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One on one with Jack Layton: clarity, Quebec and the Constitution

NDP Leader Jack Layton at a campaign stop in Toronto on April 21, 2011.

Mike Cassese/Reuters/Mike Cassese/Reuters

Jack Layton appears to be riding a wave that the NDP has always dreamed of, especially in Quebec, where the party has never had more than a beachhead. With expectations mounting, Mr. Layton talks with The Globe's Campbell Clark aboard his campaign plane on a flight from Montreal to Toronto.

You spent a fair bit of time in Quebec, on Quebec, as leader, when your party was, to exaggerate it a bit, going nowhere in terms of seats.

I don't think that would be called an exaggeration [laughs] We went 50 years with only one by-election win.

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Did you personally feel that this was only a matter of time, knocking on the door in Quebec?

Yes. Because having been born and grown up in Quebec, I had a sense of what the values of Quebeckers were, and are. And I believed and have believed from when I was running for leader - I said the values of Quebeckers, in the vast majority, are the values of the NDP...We brought our convention to Quebec City in 2006. Some people thought I was nuts to do that. And I said, 'we want to build this party, that's where we've go to go.'


Because we have to show Quebeckers that we respect them or they're never going to give us a seat. ... And I don't think it's a coincidence that in 2008, when we won our first-ever seat in Quebec in a general election, that we won our largest-ever Ontario caucus. Because I think that the voters of Ontario take a look at you, and whether or not you're serious, as a party, for the country. And once they began to see that we had a credible presence in Quebec, they began to turn to us more.

You've been ill, not long before this campaign. You also had an injury. Has it affected your motivations, or your energy, or your feelings during the campaign?

Sure. It's made me more energetic [chuckles] It's made me more determined than ever. People that go through serious illness - you can either go one way or the other. You can either become despondent about it all. Or it kind of rejuvenates you, makes you focus on what's important. Although I would say that the birth of my granddaughter was more powerful as a motivator that cancer was. We always talk about trying to make a better world - it's Tommy [Douglas]rsquo;s expression - and I just think immediately about her.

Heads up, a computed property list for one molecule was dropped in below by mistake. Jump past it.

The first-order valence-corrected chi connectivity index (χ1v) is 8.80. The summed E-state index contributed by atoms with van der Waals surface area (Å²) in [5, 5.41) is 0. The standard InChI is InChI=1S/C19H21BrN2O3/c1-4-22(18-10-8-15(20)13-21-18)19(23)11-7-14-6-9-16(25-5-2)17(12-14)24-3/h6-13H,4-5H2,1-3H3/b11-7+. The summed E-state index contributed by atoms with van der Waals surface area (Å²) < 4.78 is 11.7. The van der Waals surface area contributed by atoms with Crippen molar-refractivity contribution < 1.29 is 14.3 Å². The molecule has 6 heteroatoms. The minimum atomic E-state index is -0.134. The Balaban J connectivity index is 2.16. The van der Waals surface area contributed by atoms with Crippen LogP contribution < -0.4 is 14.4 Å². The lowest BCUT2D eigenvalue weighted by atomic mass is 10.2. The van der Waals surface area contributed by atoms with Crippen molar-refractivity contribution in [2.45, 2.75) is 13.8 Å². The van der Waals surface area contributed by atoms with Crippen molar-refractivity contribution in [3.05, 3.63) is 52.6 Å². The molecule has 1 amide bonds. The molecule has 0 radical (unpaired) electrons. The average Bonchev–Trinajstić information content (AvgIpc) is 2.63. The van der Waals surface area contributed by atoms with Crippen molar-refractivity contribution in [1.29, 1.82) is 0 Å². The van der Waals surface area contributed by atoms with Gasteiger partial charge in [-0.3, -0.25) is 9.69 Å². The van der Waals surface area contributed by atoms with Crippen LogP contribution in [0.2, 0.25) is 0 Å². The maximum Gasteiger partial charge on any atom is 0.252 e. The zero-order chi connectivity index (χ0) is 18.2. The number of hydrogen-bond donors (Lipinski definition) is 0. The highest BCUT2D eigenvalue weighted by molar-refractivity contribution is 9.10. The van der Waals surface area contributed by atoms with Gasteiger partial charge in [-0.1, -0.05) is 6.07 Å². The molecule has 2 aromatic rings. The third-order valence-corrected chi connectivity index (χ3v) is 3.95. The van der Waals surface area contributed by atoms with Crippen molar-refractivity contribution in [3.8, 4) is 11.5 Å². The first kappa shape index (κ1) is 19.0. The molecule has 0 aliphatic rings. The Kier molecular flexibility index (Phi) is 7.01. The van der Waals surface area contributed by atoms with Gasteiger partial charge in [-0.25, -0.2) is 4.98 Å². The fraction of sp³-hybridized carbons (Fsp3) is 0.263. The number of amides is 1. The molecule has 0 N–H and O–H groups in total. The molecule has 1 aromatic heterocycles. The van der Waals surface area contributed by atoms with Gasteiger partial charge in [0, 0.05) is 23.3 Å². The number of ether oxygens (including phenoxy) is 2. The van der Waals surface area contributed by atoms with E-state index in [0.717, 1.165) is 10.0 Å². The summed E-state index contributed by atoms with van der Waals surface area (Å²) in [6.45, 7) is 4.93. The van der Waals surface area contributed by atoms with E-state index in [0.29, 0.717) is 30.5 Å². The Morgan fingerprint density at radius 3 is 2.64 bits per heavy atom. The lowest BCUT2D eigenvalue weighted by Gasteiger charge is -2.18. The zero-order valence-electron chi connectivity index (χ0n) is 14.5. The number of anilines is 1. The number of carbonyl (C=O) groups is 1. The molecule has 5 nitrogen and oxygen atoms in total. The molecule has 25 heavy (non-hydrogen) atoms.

Do you see yourself doing this in four years?

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As long as the good Lord gives me the health to do it, and the good party decides that I should keep on, those are my conditions. I enjoy what I'm doing.

You said today that we have a system where polls say 60 per cent of people will vote against Stephen Harper, and he may win a majority, and that's crazy. It might also be seen as an argument to unite the forces of the left. Do you see that in the future?

I'd put it this way: Canadians want politicians to work together on their behalf. So that's what I'm committed to doing. I think it's been the goal of every NDP leader. Because we had a profound belief that we could do a good job on behalf of Canadians … if we were given that opportunity.

You said Tuesday that the lack of Quebec's signature on the Constitution has to be addressed, and talked about small steps to create 'winning conditions.' Toward what? Does Quebec need more powers under the Constitution?

I think it's going to be a question of trust. They have to be able to feel that sense of respect. Trust will flow from respect. So I think it's less a question of specific ideas and more a question of whether or not Quebeckers feel that Canada is working well for them. I feel that there's an openness to that possibility that keeps growing. I think part of the reason why, maybe, we're attracting interest and some support - because it's well known we're a federalist party - is that there's a door opening there.

Doesn't that say to Quebeckers, there's a possibility for more powers in the Constitution. Would you be prepared to do that?

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Well, we'll have to see what the requests are down the road. My own sense of it is that there's just not been the kind of relationship built up to be able to have the kind of discussion that we need to have. So I don't think it's about specifics. I really don't. I think it's about that sense of belonging and respect that has to be created. I think that the sponsorship scandal did huge damage to that - that sense that we could be bought off with some trinkets. ... I think that the Constitution coming back to Canada with the various amendments, without Quebec signing on, was the kind of statement that made it very difficult for a lot of Quebeckers. So I think it's a question of building up trust and respect on all sides.

You were asked Tuesday if you would accept the results of a vote for sovereignty in a referendum, and you said yes. Does that mean 50-per-cent-plus-one is good enough?

I think the Supreme Court has laid out a good framework for such a vote...I think it's pretty broadly supported. We're a federalist party, however. We would prefer that we find our way forward in a way that doesn't bring us to that precipice.

This interview has been condensed and edited.

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About the Author
Chief political writer

Campbell Clark has been a political writer in The Globe and Mail’s Ottawa bureau since 2000. Before that he worked for The Montreal Gazette and the National Post. He writes about Canadian politics and foreign policy. More

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